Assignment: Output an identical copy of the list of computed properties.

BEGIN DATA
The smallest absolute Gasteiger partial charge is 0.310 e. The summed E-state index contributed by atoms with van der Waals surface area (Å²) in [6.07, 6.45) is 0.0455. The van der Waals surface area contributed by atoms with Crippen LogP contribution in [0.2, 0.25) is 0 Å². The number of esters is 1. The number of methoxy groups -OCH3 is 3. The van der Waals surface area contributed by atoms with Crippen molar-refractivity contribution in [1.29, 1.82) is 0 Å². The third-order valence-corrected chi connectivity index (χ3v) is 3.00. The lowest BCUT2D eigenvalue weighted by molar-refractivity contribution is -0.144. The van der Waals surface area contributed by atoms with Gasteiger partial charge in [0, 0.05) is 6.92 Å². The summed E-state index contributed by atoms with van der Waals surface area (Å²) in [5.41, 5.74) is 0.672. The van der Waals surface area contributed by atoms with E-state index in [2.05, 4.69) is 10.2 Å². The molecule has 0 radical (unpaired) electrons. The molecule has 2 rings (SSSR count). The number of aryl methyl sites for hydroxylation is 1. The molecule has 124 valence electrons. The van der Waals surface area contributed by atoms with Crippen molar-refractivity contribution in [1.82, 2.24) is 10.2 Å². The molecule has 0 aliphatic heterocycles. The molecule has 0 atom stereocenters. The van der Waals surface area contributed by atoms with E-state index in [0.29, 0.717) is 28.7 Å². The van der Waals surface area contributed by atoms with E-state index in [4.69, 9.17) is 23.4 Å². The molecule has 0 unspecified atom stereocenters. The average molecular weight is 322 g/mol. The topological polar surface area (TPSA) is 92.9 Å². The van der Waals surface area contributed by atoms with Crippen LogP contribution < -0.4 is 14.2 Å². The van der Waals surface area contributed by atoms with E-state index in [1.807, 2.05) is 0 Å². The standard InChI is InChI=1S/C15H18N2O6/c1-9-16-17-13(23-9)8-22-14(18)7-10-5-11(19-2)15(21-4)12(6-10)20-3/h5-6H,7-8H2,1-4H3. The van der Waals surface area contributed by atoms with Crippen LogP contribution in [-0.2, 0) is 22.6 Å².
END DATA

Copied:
The smallest absolute Gasteiger partial charge is 0.310 e. The summed E-state index contributed by atoms with van der Waals surface area (Å²) in [6.07, 6.45) is 0.0455. The van der Waals surface area contributed by atoms with Crippen LogP contribution in [0.2, 0.25) is 0 Å². The number of esters is 1. The number of methoxy groups -OCH3 is 3. The van der Waals surface area contributed by atoms with Crippen molar-refractivity contribution in [1.29, 1.82) is 0 Å². The third-order valence-corrected chi connectivity index (χ3v) is 3.00. The lowest BCUT2D eigenvalue weighted by molar-refractivity contribution is -0.144. The van der Waals surface area contributed by atoms with Gasteiger partial charge in [0, 0.05) is 6.92 Å². The summed E-state index contributed by atoms with van der Waals surface area (Å²) in [5.41, 5.74) is 0.672. The van der Waals surface area contributed by atoms with E-state index in [2.05, 4.69) is 10.2 Å². The molecule has 0 radical (unpaired) electrons. The molecule has 2 rings (SSSR count). The number of aryl methyl sites for hydroxylation is 1. The molecule has 124 valence electrons. The van der Waals surface area contributed by atoms with Crippen molar-refractivity contribution in [1.82, 2.24) is 10.2 Å². The molecule has 0 aliphatic heterocycles. The molecule has 0 atom stereocenters. The van der Waals surface area contributed by atoms with E-state index in [0.29, 0.717) is 28.7 Å². The van der Waals surface area contributed by atoms with E-state index in [4.69, 9.17) is 23.4 Å². The molecule has 0 unspecified atom stereocenters. The average molecular weight is 322 g/mol. The topological polar surface area (TPSA) is 92.9 Å². The van der Waals surface area contributed by atoms with Crippen LogP contribution < -0.4 is 14.2 Å². The van der Waals surface area contributed by atoms with E-state index in [1.807, 2.05) is 0 Å². The standard InChI is InChI=1S/C15H18N2O6/c1-9-16-17-13(23-9)8-22-14(18)7-10-5-11(19-2)15(21-4)12(6-10)20-3/h5-6H,7-8H2,1-4H3. The van der Waals surface area contributed by atoms with Crippen LogP contribution in [-0.2, 0) is 22.6 Å².